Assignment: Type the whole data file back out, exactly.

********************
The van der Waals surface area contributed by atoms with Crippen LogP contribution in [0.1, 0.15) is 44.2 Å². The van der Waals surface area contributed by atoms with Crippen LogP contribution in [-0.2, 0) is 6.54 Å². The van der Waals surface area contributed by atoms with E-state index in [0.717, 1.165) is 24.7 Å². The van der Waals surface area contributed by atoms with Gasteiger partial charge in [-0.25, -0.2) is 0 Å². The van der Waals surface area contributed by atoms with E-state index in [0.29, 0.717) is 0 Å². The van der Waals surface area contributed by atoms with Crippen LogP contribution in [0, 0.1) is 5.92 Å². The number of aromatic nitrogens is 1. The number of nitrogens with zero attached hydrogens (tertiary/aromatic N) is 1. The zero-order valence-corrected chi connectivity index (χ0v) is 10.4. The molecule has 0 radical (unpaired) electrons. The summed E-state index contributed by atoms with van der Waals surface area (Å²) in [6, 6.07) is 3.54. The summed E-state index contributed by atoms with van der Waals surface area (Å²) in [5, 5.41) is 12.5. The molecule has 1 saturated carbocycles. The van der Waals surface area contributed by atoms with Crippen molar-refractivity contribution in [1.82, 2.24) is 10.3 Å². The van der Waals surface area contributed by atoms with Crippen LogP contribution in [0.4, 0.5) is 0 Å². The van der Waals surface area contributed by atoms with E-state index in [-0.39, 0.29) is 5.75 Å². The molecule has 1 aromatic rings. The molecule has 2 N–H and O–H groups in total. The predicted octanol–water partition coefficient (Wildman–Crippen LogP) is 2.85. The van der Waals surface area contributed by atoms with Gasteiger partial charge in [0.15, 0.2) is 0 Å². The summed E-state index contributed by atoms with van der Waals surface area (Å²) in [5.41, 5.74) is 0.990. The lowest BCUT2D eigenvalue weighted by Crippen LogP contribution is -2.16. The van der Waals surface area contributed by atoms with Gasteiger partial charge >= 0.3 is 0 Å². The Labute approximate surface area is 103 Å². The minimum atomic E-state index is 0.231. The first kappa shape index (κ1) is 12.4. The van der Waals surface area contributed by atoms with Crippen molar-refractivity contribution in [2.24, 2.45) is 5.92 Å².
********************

The van der Waals surface area contributed by atoms with Crippen LogP contribution in [0.1, 0.15) is 44.2 Å². The van der Waals surface area contributed by atoms with Crippen LogP contribution in [-0.2, 0) is 6.54 Å². The van der Waals surface area contributed by atoms with E-state index in [0.717, 1.165) is 24.7 Å². The van der Waals surface area contributed by atoms with Gasteiger partial charge in [-0.25, -0.2) is 0 Å². The van der Waals surface area contributed by atoms with E-state index in [0.29, 0.717) is 0 Å². The van der Waals surface area contributed by atoms with Crippen LogP contribution in [0, 0.1) is 5.92 Å². The number of aromatic nitrogens is 1. The number of nitrogens with zero attached hydrogens (tertiary/aromatic N) is 1. The zero-order valence-corrected chi connectivity index (χ0v) is 10.4. The molecule has 0 radical (unpaired) electrons. The summed E-state index contributed by atoms with van der Waals surface area (Å²) in [6, 6.07) is 3.54. The summed E-state index contributed by atoms with van der Waals surface area (Å²) in [5, 5.41) is 12.5. The molecule has 1 saturated carbocycles. The van der Waals surface area contributed by atoms with Crippen molar-refractivity contribution in [1.82, 2.24) is 10.3 Å². The van der Waals surface area contributed by atoms with Crippen LogP contribution in [0.4, 0.5) is 0 Å². The van der Waals surface area contributed by atoms with E-state index in [-0.39, 0.29) is 5.75 Å². The molecule has 1 aromatic rings. The molecule has 2 N–H and O–H groups in total. The predicted octanol–water partition coefficient (Wildman–Crippen LogP) is 2.85. The van der Waals surface area contributed by atoms with Gasteiger partial charge in [0.15, 0.2) is 0 Å². The summed E-state index contributed by atoms with van der Waals surface area (Å²) in [5.41, 5.74) is 0.990. The lowest BCUT2D eigenvalue weighted by Crippen LogP contribution is -2.16. The van der Waals surface area contributed by atoms with Gasteiger partial charge >= 0.3 is 0 Å². The Labute approximate surface area is 103 Å². The minimum atomic E-state index is 0.231. The first kappa shape index (κ1) is 12.4. The van der Waals surface area contributed by atoms with Crippen molar-refractivity contribution in [2.24, 2.45) is 5.92 Å².